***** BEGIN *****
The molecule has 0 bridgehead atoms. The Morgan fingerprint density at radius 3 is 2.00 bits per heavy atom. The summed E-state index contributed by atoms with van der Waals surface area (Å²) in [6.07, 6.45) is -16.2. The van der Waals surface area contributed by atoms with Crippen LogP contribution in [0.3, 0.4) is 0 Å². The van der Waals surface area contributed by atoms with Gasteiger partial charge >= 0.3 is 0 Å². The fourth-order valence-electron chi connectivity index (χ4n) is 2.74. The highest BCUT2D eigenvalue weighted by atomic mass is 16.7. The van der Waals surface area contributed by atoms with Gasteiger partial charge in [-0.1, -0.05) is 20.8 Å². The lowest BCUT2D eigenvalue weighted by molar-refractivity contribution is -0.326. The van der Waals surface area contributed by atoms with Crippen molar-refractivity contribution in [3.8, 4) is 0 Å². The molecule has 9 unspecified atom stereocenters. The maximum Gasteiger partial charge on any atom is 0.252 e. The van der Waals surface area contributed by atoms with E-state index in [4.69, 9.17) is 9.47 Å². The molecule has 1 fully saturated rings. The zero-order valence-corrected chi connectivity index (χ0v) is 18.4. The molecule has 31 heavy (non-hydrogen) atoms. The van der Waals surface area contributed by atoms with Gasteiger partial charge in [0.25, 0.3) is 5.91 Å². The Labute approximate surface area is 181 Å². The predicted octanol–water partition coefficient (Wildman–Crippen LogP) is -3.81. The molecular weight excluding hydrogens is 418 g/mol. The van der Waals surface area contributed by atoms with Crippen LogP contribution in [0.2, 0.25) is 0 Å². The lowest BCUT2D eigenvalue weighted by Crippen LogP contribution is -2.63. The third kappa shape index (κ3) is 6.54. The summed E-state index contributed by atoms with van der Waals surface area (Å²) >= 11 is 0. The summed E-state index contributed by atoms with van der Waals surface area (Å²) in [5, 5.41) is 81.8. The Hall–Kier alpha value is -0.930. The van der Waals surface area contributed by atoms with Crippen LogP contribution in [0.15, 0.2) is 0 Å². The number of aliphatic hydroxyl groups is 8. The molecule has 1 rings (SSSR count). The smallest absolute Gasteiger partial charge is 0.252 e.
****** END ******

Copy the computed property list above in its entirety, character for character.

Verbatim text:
The molecule has 0 bridgehead atoms. The Morgan fingerprint density at radius 3 is 2.00 bits per heavy atom. The summed E-state index contributed by atoms with van der Waals surface area (Å²) in [6.07, 6.45) is -16.2. The van der Waals surface area contributed by atoms with Crippen LogP contribution in [0.3, 0.4) is 0 Å². The van der Waals surface area contributed by atoms with Gasteiger partial charge >= 0.3 is 0 Å². The fourth-order valence-electron chi connectivity index (χ4n) is 2.74. The highest BCUT2D eigenvalue weighted by atomic mass is 16.7. The van der Waals surface area contributed by atoms with Gasteiger partial charge in [-0.1, -0.05) is 20.8 Å². The lowest BCUT2D eigenvalue weighted by molar-refractivity contribution is -0.326. The van der Waals surface area contributed by atoms with Crippen molar-refractivity contribution in [3.8, 4) is 0 Å². The molecule has 9 unspecified atom stereocenters. The maximum Gasteiger partial charge on any atom is 0.252 e. The van der Waals surface area contributed by atoms with E-state index in [4.69, 9.17) is 9.47 Å². The molecule has 1 fully saturated rings. The zero-order valence-corrected chi connectivity index (χ0v) is 18.4. The molecule has 31 heavy (non-hydrogen) atoms. The van der Waals surface area contributed by atoms with Gasteiger partial charge in [0.25, 0.3) is 5.91 Å². The Labute approximate surface area is 181 Å². The predicted octanol–water partition coefficient (Wildman–Crippen LogP) is -3.81. The molecular weight excluding hydrogens is 418 g/mol. The van der Waals surface area contributed by atoms with Crippen LogP contribution in [0.2, 0.25) is 0 Å². The lowest BCUT2D eigenvalue weighted by Crippen LogP contribution is -2.63. The third kappa shape index (κ3) is 6.54. The summed E-state index contributed by atoms with van der Waals surface area (Å²) >= 11 is 0. The summed E-state index contributed by atoms with van der Waals surface area (Å²) in [5, 5.41) is 81.8. The Hall–Kier alpha value is -0.930. The van der Waals surface area contributed by atoms with Crippen LogP contribution in [0.15, 0.2) is 0 Å². The number of aliphatic hydroxyl groups is 8. The molecule has 1 rings (SSSR count). The smallest absolute Gasteiger partial charge is 0.252 e.